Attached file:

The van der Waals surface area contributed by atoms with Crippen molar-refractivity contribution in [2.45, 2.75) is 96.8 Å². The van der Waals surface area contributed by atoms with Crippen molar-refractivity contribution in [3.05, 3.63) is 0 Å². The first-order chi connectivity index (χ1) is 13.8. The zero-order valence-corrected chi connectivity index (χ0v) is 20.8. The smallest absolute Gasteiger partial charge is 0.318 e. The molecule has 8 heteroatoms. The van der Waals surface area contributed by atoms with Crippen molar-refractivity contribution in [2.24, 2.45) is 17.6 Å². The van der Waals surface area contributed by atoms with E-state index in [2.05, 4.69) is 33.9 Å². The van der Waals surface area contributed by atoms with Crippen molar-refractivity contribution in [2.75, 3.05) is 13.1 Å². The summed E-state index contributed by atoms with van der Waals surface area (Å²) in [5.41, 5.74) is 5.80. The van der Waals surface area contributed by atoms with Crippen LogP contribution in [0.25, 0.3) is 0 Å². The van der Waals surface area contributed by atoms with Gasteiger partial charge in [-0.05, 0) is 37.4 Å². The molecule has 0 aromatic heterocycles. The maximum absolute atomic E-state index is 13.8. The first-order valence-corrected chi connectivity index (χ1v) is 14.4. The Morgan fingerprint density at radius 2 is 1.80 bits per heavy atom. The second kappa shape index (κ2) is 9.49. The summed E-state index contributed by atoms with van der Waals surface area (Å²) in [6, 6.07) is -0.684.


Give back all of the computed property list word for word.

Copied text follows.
The van der Waals surface area contributed by atoms with Crippen molar-refractivity contribution in [2.45, 2.75) is 96.8 Å². The van der Waals surface area contributed by atoms with Crippen molar-refractivity contribution in [3.05, 3.63) is 0 Å². The first-order chi connectivity index (χ1) is 13.8. The zero-order valence-corrected chi connectivity index (χ0v) is 20.8. The smallest absolute Gasteiger partial charge is 0.318 e. The molecule has 8 heteroatoms. The van der Waals surface area contributed by atoms with Crippen molar-refractivity contribution in [2.24, 2.45) is 17.6 Å². The van der Waals surface area contributed by atoms with E-state index in [2.05, 4.69) is 33.9 Å². The van der Waals surface area contributed by atoms with Crippen molar-refractivity contribution in [2.75, 3.05) is 13.1 Å². The summed E-state index contributed by atoms with van der Waals surface area (Å²) in [5.41, 5.74) is 5.80. The van der Waals surface area contributed by atoms with Crippen LogP contribution in [0.25, 0.3) is 0 Å². The van der Waals surface area contributed by atoms with Gasteiger partial charge in [-0.05, 0) is 37.4 Å². The molecule has 0 aromatic heterocycles. The maximum absolute atomic E-state index is 13.8. The first-order valence-corrected chi connectivity index (χ1v) is 14.4. The Morgan fingerprint density at radius 2 is 1.80 bits per heavy atom. The second kappa shape index (κ2) is 9.49. The summed E-state index contributed by atoms with van der Waals surface area (Å²) in [6, 6.07) is -0.684.